She gets herself pregnant three times and has three early abortions, having already agreed with her doctor that she could keep the bloody remains of the embryos and placentas so she can use them for her art. She succeeds at getting a lot of attention when she unveils her project, though more of it is negative than she expected. When one critic asked her how she could do such a thing, she fired back at her, “Who are you to tell me what I can do with my body? What business is it of yours how many abortions I have, when I have them, or why I have them? It’s my body, so it’s my choice.”
At the beginning of the Fifth Year after completing her doctorate, Autumn breaks up with her physician boyfriend and falls madly in love with a very pro-life man. She doesn’t tell him about her abortions, her role in deforming her children, or, heaven forbid, her recent art project. Before they start sleeping together, they agree that if she becomes pregnant, she won’t have an abortion. She becomes pregnant after a few months, and shortly thereafter, her new pro-life boyfriend cheats on her. Fueled by her desire for revenge, she forms a plan.
She goes back to her abortion doctor and tells him of her situation and he agrees to help Autumn carry out her plan. He devises the cruelest possible ways he can hurt a late-term fetus without killing it. They wait until thirty-eight weeks, then Autumn goes to her doctor’s clinic, where he tortures her child for as long as possible until finally the child dies.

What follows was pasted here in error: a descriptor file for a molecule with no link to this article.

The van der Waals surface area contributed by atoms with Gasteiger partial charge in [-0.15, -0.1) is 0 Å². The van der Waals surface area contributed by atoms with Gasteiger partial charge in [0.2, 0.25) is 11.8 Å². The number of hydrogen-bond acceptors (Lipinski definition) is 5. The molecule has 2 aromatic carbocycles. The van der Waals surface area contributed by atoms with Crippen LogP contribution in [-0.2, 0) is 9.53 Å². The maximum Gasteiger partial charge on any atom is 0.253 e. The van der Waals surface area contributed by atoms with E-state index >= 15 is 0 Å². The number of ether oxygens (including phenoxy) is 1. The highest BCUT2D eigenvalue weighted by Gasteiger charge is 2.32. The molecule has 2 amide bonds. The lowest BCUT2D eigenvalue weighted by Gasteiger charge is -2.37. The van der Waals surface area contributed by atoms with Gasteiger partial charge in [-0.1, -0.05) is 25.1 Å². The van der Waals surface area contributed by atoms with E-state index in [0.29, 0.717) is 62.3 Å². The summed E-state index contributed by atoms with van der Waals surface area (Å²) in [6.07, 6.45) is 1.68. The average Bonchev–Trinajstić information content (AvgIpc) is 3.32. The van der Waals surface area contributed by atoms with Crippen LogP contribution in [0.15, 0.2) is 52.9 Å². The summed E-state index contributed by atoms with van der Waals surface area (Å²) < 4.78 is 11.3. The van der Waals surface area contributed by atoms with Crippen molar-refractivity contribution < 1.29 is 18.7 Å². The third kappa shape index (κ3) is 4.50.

She reflects afterward on how much suffering she caused her child, but reminds herself that her right to do what she wants with her body is absolute. While many would surely disapprove of her decision, no one, not even the child’s father, has a right to stop her from doing anything to her baby as long as it is inside her sovereign zone.
Cognitive Dissonance with the Sovereign Zone
There is only one question this story is intended to ask the pro-choice person: should Autumn’s actions be legal? My argument is very simple: if abortion should be legal on the basis that women can do whatever they want with anything inside their bodies, then Autumn’s actions should also be legal. One could consistently believe abortion should be legal and believe that Autumn’s actions should not be legal, but only if he doesn’t rely on the Sovereign Zone Argument to justify abortion.
As a conversational tool, sometimes it is easier to simply point to the five implications of the Sovereign Zone Argument, rather than walk through a detailed story.
Five Implications of the Sovereign Zone Argument:
1: There can be no restrictions on abortion at any stage or for any reason.
2: A pregnant woman can take thalidomide to treat her morning sickness even though it will deform her fetus.